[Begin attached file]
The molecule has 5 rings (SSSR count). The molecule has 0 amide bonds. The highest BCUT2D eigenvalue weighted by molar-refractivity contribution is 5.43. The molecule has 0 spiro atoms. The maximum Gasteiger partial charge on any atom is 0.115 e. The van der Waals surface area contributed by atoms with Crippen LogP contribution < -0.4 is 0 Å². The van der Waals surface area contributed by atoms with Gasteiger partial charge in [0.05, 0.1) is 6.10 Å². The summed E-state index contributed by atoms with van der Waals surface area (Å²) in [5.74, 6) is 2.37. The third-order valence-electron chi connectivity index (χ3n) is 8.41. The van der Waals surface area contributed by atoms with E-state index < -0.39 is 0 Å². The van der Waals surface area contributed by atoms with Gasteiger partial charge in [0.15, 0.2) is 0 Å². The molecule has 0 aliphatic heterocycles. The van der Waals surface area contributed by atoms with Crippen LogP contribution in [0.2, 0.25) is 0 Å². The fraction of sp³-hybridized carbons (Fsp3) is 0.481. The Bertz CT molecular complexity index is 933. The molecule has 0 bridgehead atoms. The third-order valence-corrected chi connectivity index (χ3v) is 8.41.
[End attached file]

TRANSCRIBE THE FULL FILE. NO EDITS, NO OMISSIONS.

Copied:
The molecule has 5 rings (SSSR count). The molecule has 0 amide bonds. The highest BCUT2D eigenvalue weighted by molar-refractivity contribution is 5.43. The molecule has 0 spiro atoms. The maximum Gasteiger partial charge on any atom is 0.115 e. The van der Waals surface area contributed by atoms with Crippen LogP contribution < -0.4 is 0 Å². The van der Waals surface area contributed by atoms with Gasteiger partial charge in [0.05, 0.1) is 6.10 Å². The summed E-state index contributed by atoms with van der Waals surface area (Å²) in [5.74, 6) is 2.37. The third-order valence-electron chi connectivity index (χ3n) is 8.41. The van der Waals surface area contributed by atoms with E-state index < -0.39 is 0 Å². The van der Waals surface area contributed by atoms with Gasteiger partial charge in [0.15, 0.2) is 0 Å². The molecule has 0 aliphatic heterocycles. The van der Waals surface area contributed by atoms with Crippen LogP contribution in [0.2, 0.25) is 0 Å². The fraction of sp³-hybridized carbons (Fsp3) is 0.481. The Bertz CT molecular complexity index is 933. The molecule has 0 bridgehead atoms. The third-order valence-corrected chi connectivity index (χ3v) is 8.41.